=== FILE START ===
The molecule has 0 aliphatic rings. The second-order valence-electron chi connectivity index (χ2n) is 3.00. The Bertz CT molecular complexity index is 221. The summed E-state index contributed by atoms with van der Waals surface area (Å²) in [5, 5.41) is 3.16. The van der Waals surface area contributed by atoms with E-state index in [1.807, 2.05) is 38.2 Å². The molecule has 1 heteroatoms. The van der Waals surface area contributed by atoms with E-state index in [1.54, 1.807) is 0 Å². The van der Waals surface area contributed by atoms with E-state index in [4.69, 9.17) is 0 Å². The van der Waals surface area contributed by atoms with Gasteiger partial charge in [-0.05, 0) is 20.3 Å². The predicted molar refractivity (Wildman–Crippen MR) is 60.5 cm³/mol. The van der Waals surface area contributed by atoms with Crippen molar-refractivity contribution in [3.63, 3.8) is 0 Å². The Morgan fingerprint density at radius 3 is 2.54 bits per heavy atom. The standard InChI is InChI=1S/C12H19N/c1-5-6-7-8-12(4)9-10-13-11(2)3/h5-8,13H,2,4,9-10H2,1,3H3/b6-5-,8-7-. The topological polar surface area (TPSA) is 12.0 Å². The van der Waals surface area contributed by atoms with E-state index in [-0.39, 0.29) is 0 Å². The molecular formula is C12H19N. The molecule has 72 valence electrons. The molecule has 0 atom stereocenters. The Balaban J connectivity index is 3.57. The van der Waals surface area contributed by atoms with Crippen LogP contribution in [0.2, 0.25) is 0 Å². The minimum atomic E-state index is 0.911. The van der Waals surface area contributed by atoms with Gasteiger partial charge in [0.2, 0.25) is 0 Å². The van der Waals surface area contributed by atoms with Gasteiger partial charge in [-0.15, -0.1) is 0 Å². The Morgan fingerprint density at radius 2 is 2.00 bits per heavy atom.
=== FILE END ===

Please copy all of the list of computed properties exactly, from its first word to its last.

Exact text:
The molecule has 0 aliphatic rings. The second-order valence-electron chi connectivity index (χ2n) is 3.00. The Bertz CT molecular complexity index is 221. The summed E-state index contributed by atoms with van der Waals surface area (Å²) in [5, 5.41) is 3.16. The van der Waals surface area contributed by atoms with E-state index in [1.807, 2.05) is 38.2 Å². The molecule has 1 heteroatoms. The van der Waals surface area contributed by atoms with E-state index in [1.54, 1.807) is 0 Å². The van der Waals surface area contributed by atoms with E-state index in [4.69, 9.17) is 0 Å². The van der Waals surface area contributed by atoms with Gasteiger partial charge in [-0.05, 0) is 20.3 Å². The predicted molar refractivity (Wildman–Crippen MR) is 60.5 cm³/mol. The van der Waals surface area contributed by atoms with Crippen molar-refractivity contribution in [3.63, 3.8) is 0 Å². The Morgan fingerprint density at radius 3 is 2.54 bits per heavy atom. The standard InChI is InChI=1S/C12H19N/c1-5-6-7-8-12(4)9-10-13-11(2)3/h5-8,13H,2,4,9-10H2,1,3H3/b6-5-,8-7-. The topological polar surface area (TPSA) is 12.0 Å². The van der Waals surface area contributed by atoms with E-state index in [-0.39, 0.29) is 0 Å². The molecular formula is C12H19N. The molecule has 72 valence electrons. The molecule has 0 atom stereocenters. The Balaban J connectivity index is 3.57. The van der Waals surface area contributed by atoms with Crippen LogP contribution in [0.2, 0.25) is 0 Å². The minimum atomic E-state index is 0.911. The van der Waals surface area contributed by atoms with Gasteiger partial charge in [0.2, 0.25) is 0 Å². The van der Waals surface area contributed by atoms with Gasteiger partial charge in [-0.15, -0.1) is 0 Å². The Morgan fingerprint density at radius 2 is 2.00 bits per heavy atom.